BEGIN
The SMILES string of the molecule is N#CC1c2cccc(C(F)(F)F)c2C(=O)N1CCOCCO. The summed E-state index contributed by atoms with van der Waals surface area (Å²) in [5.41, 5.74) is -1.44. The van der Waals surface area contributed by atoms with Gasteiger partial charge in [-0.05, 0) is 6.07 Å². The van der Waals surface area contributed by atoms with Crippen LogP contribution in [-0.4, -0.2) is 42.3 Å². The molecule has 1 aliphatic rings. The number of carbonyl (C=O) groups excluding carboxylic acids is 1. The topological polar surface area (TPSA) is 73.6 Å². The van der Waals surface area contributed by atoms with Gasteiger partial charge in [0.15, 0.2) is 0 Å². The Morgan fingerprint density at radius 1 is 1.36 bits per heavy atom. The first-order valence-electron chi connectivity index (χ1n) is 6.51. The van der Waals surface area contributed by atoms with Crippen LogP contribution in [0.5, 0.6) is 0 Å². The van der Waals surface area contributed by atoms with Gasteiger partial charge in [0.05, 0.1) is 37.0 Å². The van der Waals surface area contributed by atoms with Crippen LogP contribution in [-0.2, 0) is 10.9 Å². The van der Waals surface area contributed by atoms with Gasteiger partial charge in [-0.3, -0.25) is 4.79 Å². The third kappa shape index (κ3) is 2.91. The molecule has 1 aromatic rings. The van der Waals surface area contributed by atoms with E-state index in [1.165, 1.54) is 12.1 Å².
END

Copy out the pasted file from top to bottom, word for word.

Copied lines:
The SMILES string of the molecule is N#CC1c2cccc(C(F)(F)F)c2C(=O)N1CCOCCO. The summed E-state index contributed by atoms with van der Waals surface area (Å²) in [5.41, 5.74) is -1.44. The van der Waals surface area contributed by atoms with Gasteiger partial charge in [-0.05, 0) is 6.07 Å². The van der Waals surface area contributed by atoms with Crippen LogP contribution in [-0.4, -0.2) is 42.3 Å². The molecule has 1 aliphatic rings. The number of carbonyl (C=O) groups excluding carboxylic acids is 1. The topological polar surface area (TPSA) is 73.6 Å². The van der Waals surface area contributed by atoms with Gasteiger partial charge in [0.15, 0.2) is 0 Å². The Morgan fingerprint density at radius 1 is 1.36 bits per heavy atom. The first-order valence-electron chi connectivity index (χ1n) is 6.51. The van der Waals surface area contributed by atoms with Crippen LogP contribution in [0.5, 0.6) is 0 Å². The van der Waals surface area contributed by atoms with Gasteiger partial charge in [0.05, 0.1) is 37.0 Å². The van der Waals surface area contributed by atoms with Crippen LogP contribution in [-0.2, 0) is 10.9 Å². The van der Waals surface area contributed by atoms with Gasteiger partial charge in [-0.3, -0.25) is 4.79 Å². The third kappa shape index (κ3) is 2.91. The molecule has 1 aromatic rings. The van der Waals surface area contributed by atoms with E-state index in [1.165, 1.54) is 12.1 Å².